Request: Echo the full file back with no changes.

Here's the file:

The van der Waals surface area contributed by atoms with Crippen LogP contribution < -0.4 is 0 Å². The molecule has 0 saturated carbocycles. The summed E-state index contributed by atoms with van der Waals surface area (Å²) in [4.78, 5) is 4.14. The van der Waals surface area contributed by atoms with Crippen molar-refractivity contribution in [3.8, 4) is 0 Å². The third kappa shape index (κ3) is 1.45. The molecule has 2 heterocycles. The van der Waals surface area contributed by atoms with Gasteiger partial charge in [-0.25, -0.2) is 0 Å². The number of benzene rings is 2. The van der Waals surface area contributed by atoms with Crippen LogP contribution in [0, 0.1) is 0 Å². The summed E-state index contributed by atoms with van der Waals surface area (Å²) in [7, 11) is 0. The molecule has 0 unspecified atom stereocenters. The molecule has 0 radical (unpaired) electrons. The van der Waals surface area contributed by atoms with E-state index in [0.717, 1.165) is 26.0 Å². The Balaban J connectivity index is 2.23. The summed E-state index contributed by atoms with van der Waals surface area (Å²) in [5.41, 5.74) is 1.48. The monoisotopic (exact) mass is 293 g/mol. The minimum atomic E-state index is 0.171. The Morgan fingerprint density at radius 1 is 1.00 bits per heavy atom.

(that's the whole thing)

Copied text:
The van der Waals surface area contributed by atoms with Crippen LogP contribution < -0.4 is 0 Å². The molecule has 0 saturated carbocycles. The summed E-state index contributed by atoms with van der Waals surface area (Å²) in [4.78, 5) is 4.14. The van der Waals surface area contributed by atoms with Crippen molar-refractivity contribution in [3.8, 4) is 0 Å². The third kappa shape index (κ3) is 1.45. The molecule has 2 heterocycles. The van der Waals surface area contributed by atoms with Gasteiger partial charge in [-0.25, -0.2) is 0 Å². The number of benzene rings is 2. The van der Waals surface area contributed by atoms with Crippen LogP contribution in [0, 0.1) is 0 Å². The summed E-state index contributed by atoms with van der Waals surface area (Å²) in [7, 11) is 0. The molecule has 0 unspecified atom stereocenters. The molecule has 0 radical (unpaired) electrons. The van der Waals surface area contributed by atoms with E-state index in [0.717, 1.165) is 26.0 Å². The Balaban J connectivity index is 2.23. The summed E-state index contributed by atoms with van der Waals surface area (Å²) in [5.41, 5.74) is 1.48. The monoisotopic (exact) mass is 293 g/mol. The minimum atomic E-state index is 0.171. The Morgan fingerprint density at radius 1 is 1.00 bits per heavy atom.